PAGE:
The Kiev Major, like every Major that preceded it, taught us another valuable lesson about underdogs in esports. At the Boston Major, Ad Finem fought their way to the Grand Finals in a feat of passion and skill that reminded viewers that we can’t help our instinct to root for the perceived “Little Guys,” especially in esports. You could feel the team, who have since renamed themselves energy through the monitor. The fight was and defeat was accepted humbly–when you fight with everything, you know you’ve given it your all. We talk about “storylines” in esports sometimes, but it doesn’t do these moments justice. During their remarkable run at the Kiev Major, Brazilian powerhouse SG e-sports weren’t just playing for money and prestige. They were fighting to prove to the rest of the world how important Valve’s decision to hold South American Qualifiers is for the growth of esports as a truly international
SG “David” e-sports vs. Team “Goliath” Secret
SG e-sports climbed through the first-ever South American Qualifiers to qualify for the Kiev Major. The historical context is important here–it was the first time that Valve had held separate qualifiers for the region, instead of only offering a North American Qualifiers. Each region has its own unique take on the meta in every patch, and it makes sense to hold qualifiers in South America. The community was, initially, skeptical about whether or not South America had a playerbase large enough to support a meaningful qualifier. After what SG e-sports showed the world at the Kiev Major, there’s no longer room for doubts about whether or not the region is ‘ready’ for the highest level of competition.
The odds were not in SG e-sports favor when they went into the Main Event, where they immediately squared off against Team Secret. Users on the Strife mobile app estimated SG e-sports chances of winning at a low 11.38%. The series against Team Secret was expected to be over quickly, and most expected that Puppey and the lads would make short work of SG e-sports. The Brazilian team persevered, fighting tooth-and-nail to claim a rightfully earned win over their heavily favored opponents.
Viewers were quick to chime in on social media with support after the series, and the sheer quality of play exhibited by SG e-sports during the series against Team Secret is enough to convince anyone that the result was anything but a fluke.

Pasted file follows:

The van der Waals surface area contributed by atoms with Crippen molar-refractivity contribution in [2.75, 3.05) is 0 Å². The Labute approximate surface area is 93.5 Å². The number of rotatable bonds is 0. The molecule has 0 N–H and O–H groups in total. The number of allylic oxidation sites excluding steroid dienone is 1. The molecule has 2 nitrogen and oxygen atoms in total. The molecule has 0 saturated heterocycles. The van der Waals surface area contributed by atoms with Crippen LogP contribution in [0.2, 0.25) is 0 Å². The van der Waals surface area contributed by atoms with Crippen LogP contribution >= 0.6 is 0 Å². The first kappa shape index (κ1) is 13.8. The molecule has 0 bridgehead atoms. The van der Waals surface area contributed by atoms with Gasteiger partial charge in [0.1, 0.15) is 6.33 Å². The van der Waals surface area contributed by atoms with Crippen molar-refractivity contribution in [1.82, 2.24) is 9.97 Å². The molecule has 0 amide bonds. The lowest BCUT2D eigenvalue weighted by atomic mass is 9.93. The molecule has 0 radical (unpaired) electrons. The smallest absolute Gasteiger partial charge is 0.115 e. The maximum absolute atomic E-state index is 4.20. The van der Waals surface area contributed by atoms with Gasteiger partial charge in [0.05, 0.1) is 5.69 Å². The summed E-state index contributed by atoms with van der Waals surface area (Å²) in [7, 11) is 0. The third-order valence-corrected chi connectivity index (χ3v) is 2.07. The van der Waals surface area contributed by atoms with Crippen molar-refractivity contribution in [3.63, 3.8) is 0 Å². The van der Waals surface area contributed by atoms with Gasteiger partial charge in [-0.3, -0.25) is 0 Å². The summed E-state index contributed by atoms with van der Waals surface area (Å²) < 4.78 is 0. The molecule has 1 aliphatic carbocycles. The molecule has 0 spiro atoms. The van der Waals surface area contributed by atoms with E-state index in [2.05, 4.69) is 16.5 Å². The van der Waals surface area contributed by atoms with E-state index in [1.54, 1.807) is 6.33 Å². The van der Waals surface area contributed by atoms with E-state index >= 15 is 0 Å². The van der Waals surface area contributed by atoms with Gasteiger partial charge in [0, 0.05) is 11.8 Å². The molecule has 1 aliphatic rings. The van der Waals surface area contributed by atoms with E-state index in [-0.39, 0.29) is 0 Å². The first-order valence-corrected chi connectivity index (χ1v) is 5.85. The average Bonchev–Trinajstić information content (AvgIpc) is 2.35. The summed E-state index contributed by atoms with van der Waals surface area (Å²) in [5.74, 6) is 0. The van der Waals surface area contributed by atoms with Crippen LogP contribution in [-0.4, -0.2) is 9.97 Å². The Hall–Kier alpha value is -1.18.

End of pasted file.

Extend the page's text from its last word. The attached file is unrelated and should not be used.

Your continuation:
Oh man… I'd hate to be Puppey's monitor right now.
— Linus Staaf (@Tjernobylbarnet) April 28, 2017
Mark my words: Brazil will be the esports capital of the world in ten years. #KievMajor
— J.P. Corner (@jpcornerGG) April 28, 2017
My blood bleeds blue for EG, but I have a soft spot for Team Secret. I fully believed Team Secret would wipe the floor with SG e-sports. As the Brazilian squad chipped away at Team Secet’s ancient in the third game, I started scouring the internet for information about the team responsible for one of the biggest upsets in Dota history. I didn’t realize it at the time, but I’d taken it for for granted that Team Secret would win against this team.
I’m part of the problem.
We have tunnel-vision. When you’re making compendium predictions, it’s easy to lock in OG as the team that takes home the trophy. It’s a safe bet. They’ve done it before. Why couldn’t they do it again? But we’re too quick to discredit the smaller teams.
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Remember, the players competing for organizations like EG, Secret, OG, and Team Liquid have the money to buy the best equipment possible and the luxury of being able to afford extended bootcamps. We assume that more money means better teams. With vast resources at their disposal, the odds surely favor the biggest orgs in esports, no? But it doesn’t matter how many monitors you can afford to smash when you’re forced to reckon with a team that can harness the game-winning fuel that’s produced only when you’re able to combine the perfect amount of passion, raw talent, and enthusiasm.
If Valve was asking South America to prove that the region deserved their own qualifier, SG e-sports made one hell of a case.